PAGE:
by anonymous   2019-01-13
  • Everything before standardization is generally called "K&R C", after the famous book, with Dennis Ritchie, the inventor of the C language, as one of the authors. This was "the C language" from 1972-1989.

  • The first C standard was released 1989 nationally in USA, by their national standard institute ANSI. This release is called C89 or ANSI-C. From 1989-1990 this was "the C language".

  • The year after, the American standard was accepted internationally and published by ISO (ISO 9899:1990). This release is called C90. Technically, it is the same standard as C89/ANSI-C. Formally, it replaced C89/ANSI-C, making them obsolete. From 1990-1999, C90 was "the C language".

    Please note that since 1989, ANSI haven't had anything to do with the C language. Programmers still speaking about "ANSI C" generally haven't got a clue about what it means. ISO "owns" the C language, through the standard ISO 9899.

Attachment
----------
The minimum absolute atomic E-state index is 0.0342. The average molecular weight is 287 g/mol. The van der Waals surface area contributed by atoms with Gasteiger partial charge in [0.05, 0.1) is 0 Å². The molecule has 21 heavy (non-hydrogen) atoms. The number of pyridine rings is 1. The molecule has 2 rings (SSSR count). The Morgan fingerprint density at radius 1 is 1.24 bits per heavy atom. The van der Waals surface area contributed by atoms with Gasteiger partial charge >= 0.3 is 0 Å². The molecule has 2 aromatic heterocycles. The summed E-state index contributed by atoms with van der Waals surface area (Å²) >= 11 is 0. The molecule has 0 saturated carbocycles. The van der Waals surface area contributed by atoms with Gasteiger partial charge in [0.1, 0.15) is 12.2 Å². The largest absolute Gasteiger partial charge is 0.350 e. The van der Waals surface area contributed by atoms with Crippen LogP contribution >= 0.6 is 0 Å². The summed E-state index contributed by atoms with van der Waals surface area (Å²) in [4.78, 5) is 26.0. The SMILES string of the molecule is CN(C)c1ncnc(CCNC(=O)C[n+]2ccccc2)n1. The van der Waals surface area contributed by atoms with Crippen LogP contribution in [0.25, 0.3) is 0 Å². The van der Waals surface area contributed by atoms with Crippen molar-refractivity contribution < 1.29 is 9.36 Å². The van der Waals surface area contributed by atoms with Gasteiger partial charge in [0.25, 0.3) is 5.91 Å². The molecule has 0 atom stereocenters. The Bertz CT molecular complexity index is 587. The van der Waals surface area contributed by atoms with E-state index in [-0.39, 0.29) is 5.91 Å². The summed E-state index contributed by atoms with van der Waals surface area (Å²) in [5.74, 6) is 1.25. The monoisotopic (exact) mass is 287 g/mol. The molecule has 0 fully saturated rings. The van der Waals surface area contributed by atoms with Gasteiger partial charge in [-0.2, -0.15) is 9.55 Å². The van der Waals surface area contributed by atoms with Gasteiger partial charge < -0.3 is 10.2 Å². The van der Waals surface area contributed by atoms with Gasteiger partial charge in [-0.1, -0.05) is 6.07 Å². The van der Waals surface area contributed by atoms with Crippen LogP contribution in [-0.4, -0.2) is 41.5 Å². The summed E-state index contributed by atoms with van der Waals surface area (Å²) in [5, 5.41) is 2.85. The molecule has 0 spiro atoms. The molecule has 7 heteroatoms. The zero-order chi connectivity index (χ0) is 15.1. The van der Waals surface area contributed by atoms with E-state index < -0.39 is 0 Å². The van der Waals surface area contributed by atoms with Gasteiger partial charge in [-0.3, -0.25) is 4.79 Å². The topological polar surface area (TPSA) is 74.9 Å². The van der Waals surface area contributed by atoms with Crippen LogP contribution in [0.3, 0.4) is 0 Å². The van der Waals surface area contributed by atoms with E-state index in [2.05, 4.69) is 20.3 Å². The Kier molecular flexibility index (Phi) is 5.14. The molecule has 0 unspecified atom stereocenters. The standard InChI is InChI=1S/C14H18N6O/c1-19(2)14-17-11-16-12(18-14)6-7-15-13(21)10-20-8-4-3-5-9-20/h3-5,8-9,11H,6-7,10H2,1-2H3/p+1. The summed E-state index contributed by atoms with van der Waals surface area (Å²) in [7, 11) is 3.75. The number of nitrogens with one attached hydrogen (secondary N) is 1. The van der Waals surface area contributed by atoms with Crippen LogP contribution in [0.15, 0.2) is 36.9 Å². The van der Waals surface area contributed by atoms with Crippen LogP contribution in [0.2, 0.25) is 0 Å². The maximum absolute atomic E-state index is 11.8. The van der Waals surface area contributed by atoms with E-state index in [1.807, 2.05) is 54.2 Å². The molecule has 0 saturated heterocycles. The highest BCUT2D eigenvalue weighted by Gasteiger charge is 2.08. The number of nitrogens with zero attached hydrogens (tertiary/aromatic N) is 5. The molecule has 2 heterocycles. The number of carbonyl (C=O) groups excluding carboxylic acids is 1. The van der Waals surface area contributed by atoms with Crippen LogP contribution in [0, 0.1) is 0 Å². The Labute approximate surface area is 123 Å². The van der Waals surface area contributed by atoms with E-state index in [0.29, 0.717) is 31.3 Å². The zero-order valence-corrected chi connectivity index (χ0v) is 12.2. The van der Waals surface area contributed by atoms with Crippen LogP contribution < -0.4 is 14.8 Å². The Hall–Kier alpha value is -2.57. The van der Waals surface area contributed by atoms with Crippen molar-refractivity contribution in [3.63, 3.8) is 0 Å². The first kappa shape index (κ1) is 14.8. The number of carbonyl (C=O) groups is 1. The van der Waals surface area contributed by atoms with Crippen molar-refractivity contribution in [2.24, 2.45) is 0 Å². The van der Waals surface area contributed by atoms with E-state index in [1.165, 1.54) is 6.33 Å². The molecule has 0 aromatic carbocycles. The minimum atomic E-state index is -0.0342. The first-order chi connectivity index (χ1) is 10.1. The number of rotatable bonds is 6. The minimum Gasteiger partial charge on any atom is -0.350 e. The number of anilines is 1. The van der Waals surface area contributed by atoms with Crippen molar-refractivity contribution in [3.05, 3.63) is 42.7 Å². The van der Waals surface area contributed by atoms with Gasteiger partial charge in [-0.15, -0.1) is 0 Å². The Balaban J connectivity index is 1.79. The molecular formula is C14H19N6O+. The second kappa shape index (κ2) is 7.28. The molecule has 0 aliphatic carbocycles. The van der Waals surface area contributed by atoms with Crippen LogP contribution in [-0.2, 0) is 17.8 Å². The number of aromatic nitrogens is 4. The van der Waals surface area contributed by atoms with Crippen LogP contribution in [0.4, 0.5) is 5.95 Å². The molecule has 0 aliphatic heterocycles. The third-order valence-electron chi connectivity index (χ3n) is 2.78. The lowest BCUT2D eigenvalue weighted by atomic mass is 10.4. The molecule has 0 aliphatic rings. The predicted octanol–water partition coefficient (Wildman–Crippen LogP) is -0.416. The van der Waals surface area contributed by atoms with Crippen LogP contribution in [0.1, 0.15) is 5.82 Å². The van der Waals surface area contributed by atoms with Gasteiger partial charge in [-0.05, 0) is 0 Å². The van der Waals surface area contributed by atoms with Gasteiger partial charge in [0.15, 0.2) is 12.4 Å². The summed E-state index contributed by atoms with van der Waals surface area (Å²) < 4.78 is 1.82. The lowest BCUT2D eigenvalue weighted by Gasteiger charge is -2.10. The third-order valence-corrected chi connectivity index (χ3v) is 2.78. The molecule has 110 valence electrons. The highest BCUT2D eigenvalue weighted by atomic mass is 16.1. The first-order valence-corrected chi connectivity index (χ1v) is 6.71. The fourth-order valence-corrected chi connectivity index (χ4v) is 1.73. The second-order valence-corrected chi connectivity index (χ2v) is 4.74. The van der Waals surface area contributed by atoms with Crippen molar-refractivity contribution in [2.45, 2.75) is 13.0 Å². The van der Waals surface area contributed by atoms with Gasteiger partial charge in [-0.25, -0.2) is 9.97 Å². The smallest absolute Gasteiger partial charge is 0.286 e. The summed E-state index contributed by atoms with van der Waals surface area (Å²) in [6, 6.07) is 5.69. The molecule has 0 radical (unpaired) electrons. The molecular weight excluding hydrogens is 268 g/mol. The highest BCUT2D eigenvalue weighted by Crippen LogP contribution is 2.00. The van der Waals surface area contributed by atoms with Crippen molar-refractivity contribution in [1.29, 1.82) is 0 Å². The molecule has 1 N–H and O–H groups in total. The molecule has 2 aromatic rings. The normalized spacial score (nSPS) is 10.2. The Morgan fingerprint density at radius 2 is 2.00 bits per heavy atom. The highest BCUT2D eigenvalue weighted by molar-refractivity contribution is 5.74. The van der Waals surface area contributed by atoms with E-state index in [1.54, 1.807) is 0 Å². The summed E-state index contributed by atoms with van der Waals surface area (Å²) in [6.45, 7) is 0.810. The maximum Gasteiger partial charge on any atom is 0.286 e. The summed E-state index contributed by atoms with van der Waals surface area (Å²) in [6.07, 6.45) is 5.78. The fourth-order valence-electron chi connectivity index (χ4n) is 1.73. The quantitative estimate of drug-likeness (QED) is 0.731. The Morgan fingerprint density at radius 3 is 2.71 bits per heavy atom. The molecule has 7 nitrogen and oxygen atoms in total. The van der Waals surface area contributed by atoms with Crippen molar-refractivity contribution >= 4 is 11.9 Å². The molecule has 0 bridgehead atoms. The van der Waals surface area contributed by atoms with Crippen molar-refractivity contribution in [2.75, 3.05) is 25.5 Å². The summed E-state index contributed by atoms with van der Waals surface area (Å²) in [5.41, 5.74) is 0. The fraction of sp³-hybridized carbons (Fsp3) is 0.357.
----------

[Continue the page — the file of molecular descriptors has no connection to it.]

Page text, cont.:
• In 1999, the C standard was revised, lots of things changed (ISO 9899:1999). This version of the standard is called C99. From 1999-2011, this was "the C language".

  • In 2011, the C standard was changed again (ISO 9899:2011). This version is called C11. Various new features like _Generic, _Static_assert and thread support were added to the language. The update had a lot of focus on multi-core, multi-processing and expression sequencing. From 2011-2017, this was "the C language".

  • In 2017, C11 was revised and various defect reports were solved. This standard in informally called C17 and was released as ISO 9899:2018. It contains no new features, just corrections. It is the current version of the C language.